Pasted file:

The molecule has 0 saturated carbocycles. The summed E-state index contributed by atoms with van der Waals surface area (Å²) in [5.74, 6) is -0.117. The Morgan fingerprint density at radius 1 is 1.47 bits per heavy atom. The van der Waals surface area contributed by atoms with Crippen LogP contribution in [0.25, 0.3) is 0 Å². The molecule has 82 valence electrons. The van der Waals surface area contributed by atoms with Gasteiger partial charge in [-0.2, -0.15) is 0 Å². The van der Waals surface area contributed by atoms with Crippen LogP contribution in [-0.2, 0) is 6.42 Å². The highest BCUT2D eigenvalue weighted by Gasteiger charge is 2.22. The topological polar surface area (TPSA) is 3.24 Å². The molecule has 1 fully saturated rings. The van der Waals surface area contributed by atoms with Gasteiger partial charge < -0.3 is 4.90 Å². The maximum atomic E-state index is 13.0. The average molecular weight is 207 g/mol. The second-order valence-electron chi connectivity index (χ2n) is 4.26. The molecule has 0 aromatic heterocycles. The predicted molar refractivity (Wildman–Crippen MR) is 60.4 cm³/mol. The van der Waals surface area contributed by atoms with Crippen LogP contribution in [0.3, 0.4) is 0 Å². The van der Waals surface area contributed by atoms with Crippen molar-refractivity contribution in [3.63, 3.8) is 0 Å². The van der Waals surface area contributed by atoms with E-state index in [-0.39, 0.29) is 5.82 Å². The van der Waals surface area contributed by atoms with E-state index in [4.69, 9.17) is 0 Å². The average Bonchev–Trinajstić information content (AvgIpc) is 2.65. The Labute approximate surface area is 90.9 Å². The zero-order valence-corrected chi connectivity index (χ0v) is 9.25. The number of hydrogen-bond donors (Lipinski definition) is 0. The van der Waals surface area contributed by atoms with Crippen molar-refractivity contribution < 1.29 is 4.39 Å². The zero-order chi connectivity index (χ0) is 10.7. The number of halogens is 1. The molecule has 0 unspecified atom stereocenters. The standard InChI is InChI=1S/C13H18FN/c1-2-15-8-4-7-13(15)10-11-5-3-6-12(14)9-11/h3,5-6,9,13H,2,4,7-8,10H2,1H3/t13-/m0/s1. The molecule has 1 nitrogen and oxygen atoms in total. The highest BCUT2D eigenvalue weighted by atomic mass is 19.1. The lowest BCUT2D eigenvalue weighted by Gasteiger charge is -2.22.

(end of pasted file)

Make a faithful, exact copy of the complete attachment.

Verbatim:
The molecule has 0 saturated carbocycles. The summed E-state index contributed by atoms with van der Waals surface area (Å²) in [5.74, 6) is -0.117. The Morgan fingerprint density at radius 1 is 1.47 bits per heavy atom. The van der Waals surface area contributed by atoms with Crippen LogP contribution in [0.25, 0.3) is 0 Å². The molecule has 82 valence electrons. The van der Waals surface area contributed by atoms with Gasteiger partial charge in [-0.2, -0.15) is 0 Å². The van der Waals surface area contributed by atoms with Crippen LogP contribution in [-0.2, 0) is 6.42 Å². The highest BCUT2D eigenvalue weighted by Gasteiger charge is 2.22. The topological polar surface area (TPSA) is 3.24 Å². The molecule has 1 fully saturated rings. The van der Waals surface area contributed by atoms with Gasteiger partial charge < -0.3 is 4.90 Å². The maximum atomic E-state index is 13.0. The average molecular weight is 207 g/mol. The second-order valence-electron chi connectivity index (χ2n) is 4.26. The molecule has 0 aromatic heterocycles. The predicted molar refractivity (Wildman–Crippen MR) is 60.4 cm³/mol. The van der Waals surface area contributed by atoms with Crippen LogP contribution in [0.3, 0.4) is 0 Å². The van der Waals surface area contributed by atoms with Crippen molar-refractivity contribution in [3.63, 3.8) is 0 Å². The van der Waals surface area contributed by atoms with E-state index in [-0.39, 0.29) is 5.82 Å². The van der Waals surface area contributed by atoms with E-state index in [4.69, 9.17) is 0 Å². The average Bonchev–Trinajstić information content (AvgIpc) is 2.65. The Labute approximate surface area is 90.9 Å². The zero-order valence-corrected chi connectivity index (χ0v) is 9.25. The number of hydrogen-bond donors (Lipinski definition) is 0. The van der Waals surface area contributed by atoms with Crippen molar-refractivity contribution < 1.29 is 4.39 Å². The zero-order chi connectivity index (χ0) is 10.7. The number of halogens is 1. The molecule has 0 unspecified atom stereocenters. The standard InChI is InChI=1S/C13H18FN/c1-2-15-8-4-7-13(15)10-11-5-3-6-12(14)9-11/h3,5-6,9,13H,2,4,7-8,10H2,1H3/t13-/m0/s1. The molecule has 1 nitrogen and oxygen atoms in total. The highest BCUT2D eigenvalue weighted by atomic mass is 19.1. The lowest BCUT2D eigenvalue weighted by Gasteiger charge is -2.22.